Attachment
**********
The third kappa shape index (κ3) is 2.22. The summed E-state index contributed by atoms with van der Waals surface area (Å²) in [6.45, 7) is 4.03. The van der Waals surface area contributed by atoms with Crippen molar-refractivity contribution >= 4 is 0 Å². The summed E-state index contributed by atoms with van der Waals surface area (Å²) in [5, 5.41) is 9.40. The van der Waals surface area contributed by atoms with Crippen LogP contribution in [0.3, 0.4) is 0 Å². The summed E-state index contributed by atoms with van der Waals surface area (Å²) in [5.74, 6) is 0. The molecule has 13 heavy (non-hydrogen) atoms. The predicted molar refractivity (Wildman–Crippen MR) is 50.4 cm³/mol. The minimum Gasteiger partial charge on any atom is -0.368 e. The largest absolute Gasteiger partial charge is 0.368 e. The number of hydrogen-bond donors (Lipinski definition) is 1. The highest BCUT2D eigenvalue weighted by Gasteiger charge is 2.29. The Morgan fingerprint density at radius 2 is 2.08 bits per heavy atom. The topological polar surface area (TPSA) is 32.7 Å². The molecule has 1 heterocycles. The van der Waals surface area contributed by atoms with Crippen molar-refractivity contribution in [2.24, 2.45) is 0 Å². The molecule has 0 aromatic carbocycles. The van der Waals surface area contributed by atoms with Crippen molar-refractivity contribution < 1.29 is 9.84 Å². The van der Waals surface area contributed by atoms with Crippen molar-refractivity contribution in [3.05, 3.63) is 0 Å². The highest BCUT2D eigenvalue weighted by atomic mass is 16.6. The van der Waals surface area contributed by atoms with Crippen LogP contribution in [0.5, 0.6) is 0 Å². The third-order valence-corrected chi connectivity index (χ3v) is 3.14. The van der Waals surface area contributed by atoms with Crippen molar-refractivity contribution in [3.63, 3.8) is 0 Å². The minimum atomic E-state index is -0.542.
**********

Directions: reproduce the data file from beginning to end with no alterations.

The third kappa shape index (κ3) is 2.22. The summed E-state index contributed by atoms with van der Waals surface area (Å²) in [6.45, 7) is 4.03. The van der Waals surface area contributed by atoms with Crippen molar-refractivity contribution >= 4 is 0 Å². The summed E-state index contributed by atoms with van der Waals surface area (Å²) in [5, 5.41) is 9.40. The van der Waals surface area contributed by atoms with Crippen LogP contribution in [0.3, 0.4) is 0 Å². The summed E-state index contributed by atoms with van der Waals surface area (Å²) in [5.74, 6) is 0. The molecule has 13 heavy (non-hydrogen) atoms. The predicted molar refractivity (Wildman–Crippen MR) is 50.4 cm³/mol. The minimum Gasteiger partial charge on any atom is -0.368 e. The largest absolute Gasteiger partial charge is 0.368 e. The number of hydrogen-bond donors (Lipinski definition) is 1. The highest BCUT2D eigenvalue weighted by Gasteiger charge is 2.29. The Morgan fingerprint density at radius 2 is 2.08 bits per heavy atom. The topological polar surface area (TPSA) is 32.7 Å². The molecule has 1 heterocycles. The van der Waals surface area contributed by atoms with Crippen molar-refractivity contribution in [2.24, 2.45) is 0 Å². The molecule has 0 aromatic carbocycles. The van der Waals surface area contributed by atoms with Crippen molar-refractivity contribution < 1.29 is 9.84 Å². The van der Waals surface area contributed by atoms with Crippen molar-refractivity contribution in [3.05, 3.63) is 0 Å². The highest BCUT2D eigenvalue weighted by atomic mass is 16.6. The van der Waals surface area contributed by atoms with Crippen LogP contribution in [0.5, 0.6) is 0 Å². The third-order valence-corrected chi connectivity index (χ3v) is 3.14. The van der Waals surface area contributed by atoms with Crippen molar-refractivity contribution in [3.63, 3.8) is 0 Å². The minimum atomic E-state index is -0.542.